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Thread: Shotgun Reloads

  1. #11
    Site Supporter jetfire's Avatar
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    Quote Originally Posted by TCinVA View Post
    With the right technique it is. I regularly demonstrate an emergency reload in under 2 seconds. Meaning on the beep of a timer from a low ready position, I fire a shot on target, reload the chamber from the side saddle, and fire another shot on target. This happens in between 1.68 and 1.99 seconds depending on how clean my technique is.



    Right...and, crucially, it has me going to a different side of the gun for an emergency load. That's cool if you are the kind of person who is practicing your reloads religiously like 3 gunners.

    Not ideal for most people who are not training that regularly with the scatter gun.

    I run a Vang Comp side saddle and with that I can perform up to 6 emergency reloads with the exact same manipulation if I have to. With a match saver, apart from knowing whether or not the shell is going to be there, I'd have to transition to the side saddle from the match saver if I needed more ammo.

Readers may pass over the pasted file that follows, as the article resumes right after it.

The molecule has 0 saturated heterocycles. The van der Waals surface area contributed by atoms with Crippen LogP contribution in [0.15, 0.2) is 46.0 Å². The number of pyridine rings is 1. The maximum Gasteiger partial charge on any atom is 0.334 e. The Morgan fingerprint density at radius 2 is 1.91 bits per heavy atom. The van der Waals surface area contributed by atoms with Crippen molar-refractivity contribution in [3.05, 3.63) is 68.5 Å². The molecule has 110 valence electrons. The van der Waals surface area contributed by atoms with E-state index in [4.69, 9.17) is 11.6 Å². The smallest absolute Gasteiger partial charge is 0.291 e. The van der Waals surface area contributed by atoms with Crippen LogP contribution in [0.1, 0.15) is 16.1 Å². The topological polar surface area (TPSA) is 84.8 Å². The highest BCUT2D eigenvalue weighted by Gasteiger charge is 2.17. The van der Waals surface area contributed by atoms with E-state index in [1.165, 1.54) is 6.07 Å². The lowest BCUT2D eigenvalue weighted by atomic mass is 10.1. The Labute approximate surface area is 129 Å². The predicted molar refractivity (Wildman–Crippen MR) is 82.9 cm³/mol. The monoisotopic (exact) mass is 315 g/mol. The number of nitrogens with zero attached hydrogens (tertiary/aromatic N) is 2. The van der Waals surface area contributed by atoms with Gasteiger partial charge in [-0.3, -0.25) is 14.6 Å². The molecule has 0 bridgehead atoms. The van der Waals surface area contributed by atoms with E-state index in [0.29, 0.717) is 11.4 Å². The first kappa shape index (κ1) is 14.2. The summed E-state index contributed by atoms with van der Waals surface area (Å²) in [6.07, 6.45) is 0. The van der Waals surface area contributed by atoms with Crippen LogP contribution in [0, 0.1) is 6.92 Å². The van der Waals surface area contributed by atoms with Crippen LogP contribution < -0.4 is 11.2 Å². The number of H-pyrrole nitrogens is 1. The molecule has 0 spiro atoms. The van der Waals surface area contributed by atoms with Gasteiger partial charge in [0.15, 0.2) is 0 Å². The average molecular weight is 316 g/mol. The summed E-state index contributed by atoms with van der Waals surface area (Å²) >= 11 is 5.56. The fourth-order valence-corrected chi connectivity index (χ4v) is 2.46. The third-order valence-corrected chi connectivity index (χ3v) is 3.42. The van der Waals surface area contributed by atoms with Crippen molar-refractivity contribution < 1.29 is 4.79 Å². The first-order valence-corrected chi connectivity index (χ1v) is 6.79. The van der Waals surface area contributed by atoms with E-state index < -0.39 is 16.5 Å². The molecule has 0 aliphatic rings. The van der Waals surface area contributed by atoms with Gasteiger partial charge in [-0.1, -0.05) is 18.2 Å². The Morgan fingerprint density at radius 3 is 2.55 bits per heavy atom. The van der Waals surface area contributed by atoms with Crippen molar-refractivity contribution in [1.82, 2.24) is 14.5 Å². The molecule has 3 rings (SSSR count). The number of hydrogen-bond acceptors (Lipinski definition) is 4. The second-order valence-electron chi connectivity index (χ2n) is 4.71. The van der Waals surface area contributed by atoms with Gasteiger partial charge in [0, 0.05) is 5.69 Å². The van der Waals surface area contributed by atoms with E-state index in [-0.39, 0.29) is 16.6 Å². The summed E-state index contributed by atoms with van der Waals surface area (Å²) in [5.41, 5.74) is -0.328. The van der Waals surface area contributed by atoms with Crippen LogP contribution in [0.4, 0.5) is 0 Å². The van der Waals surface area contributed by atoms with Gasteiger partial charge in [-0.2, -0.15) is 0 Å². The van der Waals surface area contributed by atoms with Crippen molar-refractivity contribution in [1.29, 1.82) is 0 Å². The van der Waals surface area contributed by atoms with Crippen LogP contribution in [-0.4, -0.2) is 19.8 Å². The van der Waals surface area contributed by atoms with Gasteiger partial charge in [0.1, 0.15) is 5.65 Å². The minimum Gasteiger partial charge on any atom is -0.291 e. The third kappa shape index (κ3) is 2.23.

Doable, but it complicates the manipulations on a weapon that already has complex and rarely practiced manipulations.



    I've spent a fair bit of time working on the left-handed problem and generally speaking I can get lefties reloading from a suitable side saddle a lot more quickly than they thought possible.
    I'm glad you weighed in, because I've been wondering about this myself. A shotgun is my primary HD weapon and general long gun for a few reasons, and I'm trying to figure out the most efficient way to reload that doesn't involve spending my life practicing shotgun reloads like a 3-gunner.
    I shot the PX4 before it was cool.

  2. #12
    Perpetually Tired RevolverRob's Avatar
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    I think we're really talking about two things. Topping a gun off that is partially full and keeping a completely empty gun running.